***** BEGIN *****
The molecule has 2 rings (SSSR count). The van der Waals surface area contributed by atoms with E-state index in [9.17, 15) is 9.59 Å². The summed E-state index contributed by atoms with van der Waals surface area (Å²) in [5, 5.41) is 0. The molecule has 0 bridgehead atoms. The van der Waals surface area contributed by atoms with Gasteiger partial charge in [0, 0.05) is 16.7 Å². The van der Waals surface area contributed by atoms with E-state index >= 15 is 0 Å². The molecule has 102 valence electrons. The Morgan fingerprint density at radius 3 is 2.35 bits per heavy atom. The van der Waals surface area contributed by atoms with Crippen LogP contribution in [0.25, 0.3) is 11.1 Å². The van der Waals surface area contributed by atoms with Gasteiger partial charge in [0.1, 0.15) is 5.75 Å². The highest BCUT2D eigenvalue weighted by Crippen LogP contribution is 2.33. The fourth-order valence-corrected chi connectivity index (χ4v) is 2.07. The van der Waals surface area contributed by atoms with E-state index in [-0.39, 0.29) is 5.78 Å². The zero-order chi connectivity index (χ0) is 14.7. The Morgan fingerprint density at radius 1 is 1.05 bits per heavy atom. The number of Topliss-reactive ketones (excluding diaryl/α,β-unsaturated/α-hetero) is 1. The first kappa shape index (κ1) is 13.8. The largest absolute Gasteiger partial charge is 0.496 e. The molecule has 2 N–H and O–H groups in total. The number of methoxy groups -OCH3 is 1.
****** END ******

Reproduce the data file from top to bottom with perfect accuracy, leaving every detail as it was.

The molecule has 2 rings (SSSR count). The van der Waals surface area contributed by atoms with E-state index in [9.17, 15) is 9.59 Å². The summed E-state index contributed by atoms with van der Waals surface area (Å²) in [5, 5.41) is 0. The molecule has 0 bridgehead atoms. The van der Waals surface area contributed by atoms with Gasteiger partial charge in [0, 0.05) is 16.7 Å². The van der Waals surface area contributed by atoms with E-state index >= 15 is 0 Å². The molecule has 102 valence electrons. The Morgan fingerprint density at radius 3 is 2.35 bits per heavy atom. The van der Waals surface area contributed by atoms with Crippen LogP contribution in [0.25, 0.3) is 11.1 Å². The van der Waals surface area contributed by atoms with Gasteiger partial charge in [0.1, 0.15) is 5.75 Å². The highest BCUT2D eigenvalue weighted by Crippen LogP contribution is 2.33. The fourth-order valence-corrected chi connectivity index (χ4v) is 2.07. The van der Waals surface area contributed by atoms with E-state index in [-0.39, 0.29) is 5.78 Å². The zero-order chi connectivity index (χ0) is 14.7. The Morgan fingerprint density at radius 1 is 1.05 bits per heavy atom. The number of Topliss-reactive ketones (excluding diaryl/α,β-unsaturated/α-hetero) is 1. The first kappa shape index (κ1) is 13.8. The largest absolute Gasteiger partial charge is 0.496 e. The molecule has 2 N–H and O–H groups in total. The number of methoxy groups -OCH3 is 1.